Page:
Youth is Not Served in Europe's Job Market
Best and brightest in Italy and Spain sink into a malaise.

In North America the grandparents of Gen-X worked hard to provide their children  (the boomers)with a post secondary education - a key to financial independence. Gen-X like their European conterparts have inherited an economy  "in which the older generation have eaten the future of the younger ones."

Guiliano Amato
former Italian Prime Minister

LECCE, Italy - Working as an unpaid trainee lawyer, Francesca Esposito, 29 and exquisitely educated, helped win millions of euros in false disability and other lawsuits for Italy's social security administration. But one day last fall she quit, frustrated with the plight of young people in Italy today.

It galled her that even with her fluency in five languages, it was nearly impossible to land a paying job. She not only worked for free on behalf of the nation's elderly, but her efforts there did not even apply to her own pension. "It was absurd," said Ms. Esposito.

The outrage of the young has erupted, sometimes violently, on the streets of Italy and Greece in recent weeks, as students and more radical anarchists protest not only specific austerity measures in flattened economies but a rising reality in Southern Europe: People like Ms. Esposito feel increasingly shut out of their own futures. Experts warn of volatility in state finances and the broader society as the most highly educated generation in the history of the Mediterranean hits one of its worst job markets.

Politicians are slowly beginning to take notice. Italy's president, Giorgio Napolitano, devoted his year-end message on December 31 to "the pervasive malaise among young people," weeks after protests against budget cuts to the university system.

Giuliano Amato, an economist and former Italian prime minister, was even more blunt. "By now, only a few people refuse to understand that youth protests aren't a protest against the university reform, but against a general situation in which the older generations have eaten the future of the younger ones," he recently told Corriere delia Sera, Italy's largest newspaper.

Ms. Esposito was the first in her family to graduate from college. She has an Italian law degree and a master's from Germany and was an intern at the European Court of Justice in Luxembourg. It has not helped. "I have every possible certificate," Ms. Esposito said dryly. "I have everything except a death certificate."

Low growth and a corrosive lack of meritocracy have long posed challenges to finding a job in Italy, Greece, Spain and Portugal. Today, with the added austerity, more people are left fighting over fewer opportunities. Younger workers struggle to enter the labor market against older ones already occupy¬ing precious slots.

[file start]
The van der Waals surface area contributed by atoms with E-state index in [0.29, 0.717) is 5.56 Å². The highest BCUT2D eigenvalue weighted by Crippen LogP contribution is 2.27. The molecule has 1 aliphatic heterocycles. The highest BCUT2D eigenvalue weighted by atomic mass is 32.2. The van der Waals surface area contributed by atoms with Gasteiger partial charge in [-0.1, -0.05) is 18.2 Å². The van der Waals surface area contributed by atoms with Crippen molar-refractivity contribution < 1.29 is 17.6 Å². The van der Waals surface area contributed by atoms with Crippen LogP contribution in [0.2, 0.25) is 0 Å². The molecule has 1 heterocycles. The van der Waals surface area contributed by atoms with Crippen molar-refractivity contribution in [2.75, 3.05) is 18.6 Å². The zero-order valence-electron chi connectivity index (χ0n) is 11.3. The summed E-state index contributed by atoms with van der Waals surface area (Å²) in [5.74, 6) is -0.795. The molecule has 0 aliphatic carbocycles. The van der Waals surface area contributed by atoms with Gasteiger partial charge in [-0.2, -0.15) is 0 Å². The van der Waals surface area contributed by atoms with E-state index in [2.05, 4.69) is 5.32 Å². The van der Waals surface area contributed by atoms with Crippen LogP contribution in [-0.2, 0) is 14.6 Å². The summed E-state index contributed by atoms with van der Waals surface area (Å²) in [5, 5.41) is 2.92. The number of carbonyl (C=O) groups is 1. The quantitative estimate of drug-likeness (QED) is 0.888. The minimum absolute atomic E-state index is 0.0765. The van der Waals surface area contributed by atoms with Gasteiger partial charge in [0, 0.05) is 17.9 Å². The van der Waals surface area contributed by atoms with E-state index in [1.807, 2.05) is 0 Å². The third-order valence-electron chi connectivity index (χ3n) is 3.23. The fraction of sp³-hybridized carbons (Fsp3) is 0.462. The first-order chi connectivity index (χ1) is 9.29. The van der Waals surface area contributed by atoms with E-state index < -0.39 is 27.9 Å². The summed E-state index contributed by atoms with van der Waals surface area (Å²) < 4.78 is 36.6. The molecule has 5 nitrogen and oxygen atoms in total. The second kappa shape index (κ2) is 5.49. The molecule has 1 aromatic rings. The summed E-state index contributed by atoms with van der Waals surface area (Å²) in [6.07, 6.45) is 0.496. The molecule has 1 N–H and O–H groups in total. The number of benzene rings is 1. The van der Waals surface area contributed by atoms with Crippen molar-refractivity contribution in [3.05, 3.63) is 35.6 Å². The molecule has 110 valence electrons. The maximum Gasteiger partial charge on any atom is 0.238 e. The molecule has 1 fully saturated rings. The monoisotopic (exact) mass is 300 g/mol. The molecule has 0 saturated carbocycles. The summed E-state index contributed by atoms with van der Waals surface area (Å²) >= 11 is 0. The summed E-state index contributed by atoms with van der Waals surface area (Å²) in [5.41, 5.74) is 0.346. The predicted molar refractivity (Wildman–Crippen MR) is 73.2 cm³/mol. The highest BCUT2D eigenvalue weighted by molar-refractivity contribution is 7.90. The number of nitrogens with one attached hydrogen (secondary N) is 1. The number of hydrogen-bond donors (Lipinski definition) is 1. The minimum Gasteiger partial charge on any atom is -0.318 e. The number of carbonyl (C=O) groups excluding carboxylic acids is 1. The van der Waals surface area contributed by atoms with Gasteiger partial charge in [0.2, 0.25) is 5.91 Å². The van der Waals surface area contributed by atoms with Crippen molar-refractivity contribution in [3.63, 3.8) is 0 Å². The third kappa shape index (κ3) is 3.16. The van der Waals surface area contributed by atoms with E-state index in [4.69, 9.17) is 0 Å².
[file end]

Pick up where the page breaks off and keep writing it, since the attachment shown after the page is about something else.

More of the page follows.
A deep malaise has set in among young people. Some protest; others move to Northern Europe or beyond. But many live in their childhood bedrooms well into adulthood because they cannot afford to move out.

"They call us the lost generation," said Coral Herrera Gomez, 33, who has a Ph.D. in humanities but still lives with her parents in Madrid because she cannot find steady work.

Experts warn of a looming demographic disaster in Southern Europe, which has among the lowest birth rates in the Western world. With pensioners living longer and young people entering the work force later - and paying less in taxes because their salaries are so low - it is only a matter of time before state coffers run dry.

Because payroll taxes and firing costs are still so high, businesses across Southern Europe are loath to hire new workers on a full-time basis, so young people are offered unpaid or low-paying internships or temporary contracts.

"This is the best-educated generation in Spanish history, and they are entering a job market in which they are underutilized," said Ignacio Fernandez Toxo, the leader of the Comisiones Obreras, one of Spain's two largest labor unions. "It is a tragedy for the country."

New austerity measures in Spain, where the unemployment rate is 20 percent, the highest in the European Union, are further narrowing employment possibilities.

In Italy, Ms. Esposito is finishing her lawyer traineeship at a private firm in Lecce. It pays little but sits better on her conscience than her unpaid work for the government. "I'm a repentant college graduate," she said. "If I had it to do over again, I wouldn't go to college and would just start working."

New York Times
01 09 2011 

Lucia Magi contributed reporting from Madrid,
and Gaia Pianigiani from Rome.

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